For this week’s screening for BCM320 we watched S.Korean monster film the Host (dir. Bong, 2006).
During the actual screening of the Host I wasn’t sure how to feel about it. It was my first time seeing it, I’ve watched Korean content before and am used to watching movies with English subtitles (growing up as a first generation Australian Born Chinese person with English as their first language has made me accustomed to the English subtitling of non-English films), but the fact that it was a monster movie initially threw me off. I’ve never been a big fan of the monster genre; Godzilla and King Kong never really did it for me, and through these subpar experiences I fully acknowledge that I have certain prejudices against monster movies. However, my opinions and attitudes towards the Host changed positively when I noticed the central themes that run through the Host.
Some of the central themes that were explored in the Host that I responded positively to were themes of family, anti-authoritarian and anti-US imperialism. Being someone who has had the privilege of travelling to many various countries and having had the opportunity to live in a few of them in the past few years has made me more aware of the power, presence and responsibility of social/political/economical structures (authority) and the US (as the primary cultural authority in the “West”). Exposure to these experiences has developed my opinions about concepts such as authority and US imperialism, and I believe due to these experiences and personal values, I reacted more strongly to the themes of anti-authority and anti-US imperialism that were shown in the Host than perhaps some of the other audience members. I also noted that by having these strong reactions to these specific elements in the film, it drastically changed my perception and therefore overall experience of the film, luckily for me, for the better.
As an Asian-Australian watching the Host (a South Korean film), I couldn’t help but think that my responses to watching the film would be intrinsically different to many of my classmates. In what specific ways were my responses different? That’s harder to ascertain without having had the opportunity of interviewing my classmates. I would presume that perhaps my sympathies lying towards the family is nuanced by the connection that I share with these characters; namely that we are Asian. I want to acknowledge that in no way am I saying that my classmates weren’t sympathetic to these characters, but rather my sympathies are also contextually layered with an understanding that these characters are Asian, like myself.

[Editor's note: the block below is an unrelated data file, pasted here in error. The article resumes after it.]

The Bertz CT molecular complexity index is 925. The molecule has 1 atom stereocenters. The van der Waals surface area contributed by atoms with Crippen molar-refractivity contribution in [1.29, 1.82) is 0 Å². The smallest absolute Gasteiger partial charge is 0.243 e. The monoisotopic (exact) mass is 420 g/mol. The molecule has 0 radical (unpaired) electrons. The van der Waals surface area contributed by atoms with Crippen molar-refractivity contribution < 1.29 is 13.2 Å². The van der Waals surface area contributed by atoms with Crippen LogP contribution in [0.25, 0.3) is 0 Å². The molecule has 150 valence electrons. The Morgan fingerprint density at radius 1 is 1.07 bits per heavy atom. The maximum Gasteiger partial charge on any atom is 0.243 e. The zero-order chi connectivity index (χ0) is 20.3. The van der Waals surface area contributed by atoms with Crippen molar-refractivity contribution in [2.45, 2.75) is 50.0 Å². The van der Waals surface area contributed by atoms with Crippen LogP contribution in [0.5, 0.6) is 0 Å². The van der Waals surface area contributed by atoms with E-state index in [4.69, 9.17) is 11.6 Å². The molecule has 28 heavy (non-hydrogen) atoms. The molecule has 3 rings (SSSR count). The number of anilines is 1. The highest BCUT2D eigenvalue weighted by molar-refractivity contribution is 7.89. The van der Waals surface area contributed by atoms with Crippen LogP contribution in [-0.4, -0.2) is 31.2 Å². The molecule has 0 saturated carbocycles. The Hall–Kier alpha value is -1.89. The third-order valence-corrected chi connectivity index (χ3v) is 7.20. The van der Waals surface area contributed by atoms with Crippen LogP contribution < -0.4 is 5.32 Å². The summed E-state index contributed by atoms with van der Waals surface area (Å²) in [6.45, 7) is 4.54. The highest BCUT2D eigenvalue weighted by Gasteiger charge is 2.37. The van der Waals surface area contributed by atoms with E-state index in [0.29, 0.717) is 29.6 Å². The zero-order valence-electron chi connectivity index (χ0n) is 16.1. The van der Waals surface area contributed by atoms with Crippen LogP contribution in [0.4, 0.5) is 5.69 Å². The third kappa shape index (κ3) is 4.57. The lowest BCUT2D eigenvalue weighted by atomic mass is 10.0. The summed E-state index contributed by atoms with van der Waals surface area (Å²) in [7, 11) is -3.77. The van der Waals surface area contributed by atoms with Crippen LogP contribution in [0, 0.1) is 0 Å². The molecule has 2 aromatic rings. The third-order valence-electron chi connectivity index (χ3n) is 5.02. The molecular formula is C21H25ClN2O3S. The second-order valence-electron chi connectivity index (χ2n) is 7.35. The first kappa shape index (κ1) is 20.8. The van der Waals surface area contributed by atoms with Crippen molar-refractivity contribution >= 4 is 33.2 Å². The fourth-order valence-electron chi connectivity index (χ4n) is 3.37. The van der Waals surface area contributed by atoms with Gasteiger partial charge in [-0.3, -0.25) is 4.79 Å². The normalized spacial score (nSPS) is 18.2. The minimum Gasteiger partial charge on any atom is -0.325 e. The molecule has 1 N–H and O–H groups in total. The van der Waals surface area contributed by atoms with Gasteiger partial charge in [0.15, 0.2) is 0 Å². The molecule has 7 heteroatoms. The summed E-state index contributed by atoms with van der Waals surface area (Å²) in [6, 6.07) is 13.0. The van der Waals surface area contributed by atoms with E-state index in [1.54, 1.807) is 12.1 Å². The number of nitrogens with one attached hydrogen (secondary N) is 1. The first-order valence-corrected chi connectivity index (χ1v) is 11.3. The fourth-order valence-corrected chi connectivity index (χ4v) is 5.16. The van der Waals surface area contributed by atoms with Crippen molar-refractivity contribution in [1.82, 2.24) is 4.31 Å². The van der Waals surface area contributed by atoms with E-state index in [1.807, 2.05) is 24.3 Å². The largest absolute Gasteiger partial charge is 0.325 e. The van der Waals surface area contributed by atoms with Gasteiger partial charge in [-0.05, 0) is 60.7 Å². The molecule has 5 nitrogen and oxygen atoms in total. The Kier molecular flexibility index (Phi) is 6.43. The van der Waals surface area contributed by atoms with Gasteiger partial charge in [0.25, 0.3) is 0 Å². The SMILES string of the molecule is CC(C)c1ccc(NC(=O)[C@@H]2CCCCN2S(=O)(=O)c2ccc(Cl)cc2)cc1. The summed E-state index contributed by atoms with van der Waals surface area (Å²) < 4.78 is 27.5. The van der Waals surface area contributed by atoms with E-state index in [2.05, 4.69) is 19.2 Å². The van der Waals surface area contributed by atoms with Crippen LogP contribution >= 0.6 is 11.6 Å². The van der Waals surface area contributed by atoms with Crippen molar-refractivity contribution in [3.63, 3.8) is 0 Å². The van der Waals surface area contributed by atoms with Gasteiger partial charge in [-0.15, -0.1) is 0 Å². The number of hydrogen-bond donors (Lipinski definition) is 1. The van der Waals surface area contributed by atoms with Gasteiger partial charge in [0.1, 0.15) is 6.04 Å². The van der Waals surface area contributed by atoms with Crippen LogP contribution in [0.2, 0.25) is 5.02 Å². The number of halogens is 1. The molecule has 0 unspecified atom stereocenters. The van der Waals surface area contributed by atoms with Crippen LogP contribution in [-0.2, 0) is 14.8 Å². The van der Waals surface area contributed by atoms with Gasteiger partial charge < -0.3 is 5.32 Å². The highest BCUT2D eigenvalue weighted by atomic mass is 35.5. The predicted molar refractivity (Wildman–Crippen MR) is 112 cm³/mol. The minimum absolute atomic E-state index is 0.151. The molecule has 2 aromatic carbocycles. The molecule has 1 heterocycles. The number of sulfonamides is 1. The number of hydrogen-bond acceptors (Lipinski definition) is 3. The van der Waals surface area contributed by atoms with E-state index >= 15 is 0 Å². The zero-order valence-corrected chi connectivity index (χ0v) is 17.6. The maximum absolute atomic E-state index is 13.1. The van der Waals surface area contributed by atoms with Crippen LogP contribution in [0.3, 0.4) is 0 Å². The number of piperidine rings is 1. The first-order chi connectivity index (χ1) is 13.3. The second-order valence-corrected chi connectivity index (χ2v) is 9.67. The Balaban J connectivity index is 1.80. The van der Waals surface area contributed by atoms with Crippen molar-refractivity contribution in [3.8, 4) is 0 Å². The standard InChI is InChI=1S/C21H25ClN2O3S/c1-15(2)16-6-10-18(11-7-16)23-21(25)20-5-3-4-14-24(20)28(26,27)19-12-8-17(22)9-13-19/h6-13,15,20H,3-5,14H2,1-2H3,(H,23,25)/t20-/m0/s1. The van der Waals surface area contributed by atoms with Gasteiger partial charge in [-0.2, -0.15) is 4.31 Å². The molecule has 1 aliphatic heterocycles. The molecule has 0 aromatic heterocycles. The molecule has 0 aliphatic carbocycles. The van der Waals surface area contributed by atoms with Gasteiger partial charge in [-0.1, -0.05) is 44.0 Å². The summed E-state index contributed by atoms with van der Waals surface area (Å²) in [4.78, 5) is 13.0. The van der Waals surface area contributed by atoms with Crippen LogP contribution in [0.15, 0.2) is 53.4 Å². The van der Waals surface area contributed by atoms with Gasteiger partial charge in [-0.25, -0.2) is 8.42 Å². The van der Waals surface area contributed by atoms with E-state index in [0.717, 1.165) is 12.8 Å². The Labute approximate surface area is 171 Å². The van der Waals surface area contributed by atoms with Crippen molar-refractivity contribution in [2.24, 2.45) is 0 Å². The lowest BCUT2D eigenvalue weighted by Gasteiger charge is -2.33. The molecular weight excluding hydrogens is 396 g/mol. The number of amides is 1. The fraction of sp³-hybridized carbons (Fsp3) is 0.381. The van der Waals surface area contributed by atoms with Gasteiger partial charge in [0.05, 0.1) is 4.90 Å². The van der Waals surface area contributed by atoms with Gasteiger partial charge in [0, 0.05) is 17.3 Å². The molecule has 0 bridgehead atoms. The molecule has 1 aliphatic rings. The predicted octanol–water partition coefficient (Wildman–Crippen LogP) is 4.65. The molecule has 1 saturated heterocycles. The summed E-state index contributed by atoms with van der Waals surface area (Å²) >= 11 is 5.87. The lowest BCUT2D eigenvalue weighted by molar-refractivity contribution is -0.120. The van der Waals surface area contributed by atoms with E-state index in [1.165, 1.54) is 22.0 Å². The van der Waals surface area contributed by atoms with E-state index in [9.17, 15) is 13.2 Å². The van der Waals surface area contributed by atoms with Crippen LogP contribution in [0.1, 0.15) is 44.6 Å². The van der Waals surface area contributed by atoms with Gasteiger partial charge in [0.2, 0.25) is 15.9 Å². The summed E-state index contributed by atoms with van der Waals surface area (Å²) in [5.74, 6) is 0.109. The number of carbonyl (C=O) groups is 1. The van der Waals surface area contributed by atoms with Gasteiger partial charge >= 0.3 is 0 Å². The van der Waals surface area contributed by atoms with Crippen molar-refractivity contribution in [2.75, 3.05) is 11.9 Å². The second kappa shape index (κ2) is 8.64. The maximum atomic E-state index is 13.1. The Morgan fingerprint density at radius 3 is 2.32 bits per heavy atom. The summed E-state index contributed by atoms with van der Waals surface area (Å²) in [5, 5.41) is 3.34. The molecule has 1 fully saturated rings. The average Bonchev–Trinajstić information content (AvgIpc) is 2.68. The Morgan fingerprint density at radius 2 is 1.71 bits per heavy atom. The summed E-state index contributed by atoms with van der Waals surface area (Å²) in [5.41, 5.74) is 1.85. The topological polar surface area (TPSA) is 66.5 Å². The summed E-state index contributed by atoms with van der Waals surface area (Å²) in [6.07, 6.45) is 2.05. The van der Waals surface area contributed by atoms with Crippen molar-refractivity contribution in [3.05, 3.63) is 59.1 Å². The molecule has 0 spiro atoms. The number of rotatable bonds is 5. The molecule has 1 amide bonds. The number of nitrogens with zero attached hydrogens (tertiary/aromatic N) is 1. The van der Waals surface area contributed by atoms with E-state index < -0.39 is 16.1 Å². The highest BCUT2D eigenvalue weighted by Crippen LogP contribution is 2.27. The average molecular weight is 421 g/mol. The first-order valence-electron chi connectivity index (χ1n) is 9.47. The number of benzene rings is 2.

The live-tweeting whilst watching a movie for the first time was an interesting experience, especially since I don’t understand Korean and time spent looking at my phone tweeting, was time not spent reading English subtitles. In a lot of ways I felt live-tweeting broke the suspension of disbelief within the movie, because my mind was constantly jumping between tweeting and watching the Host. However, I found that live-tweeting also made the act of watching the Host a more critical experience. I found I was more aware of central themes, and found that my critical thinking and analysis skills were significantly more active than when I’m watching a movie in a dark cinema. I believe that this congnisance was due to not only my own tweeting, but also due to engaging with other audience member’s thoughts and opinions on the Host. That in itself made for an enjoyable yet interesting experience. When I watch a movie, I always treat it as quite a personal experience, even when watching it at the cinemas with friends. But by having the addition of live-tweeting, it transformed this independent/private activity to a quasi-social activity; you had the option to engage should you desire, but you also had the option to sit and enjoy the movie in solitude and silence. I think it’s important to acknowledge that we were live-tweeting whilst watching the Host, because I think that contributes and changes our perception of the movie.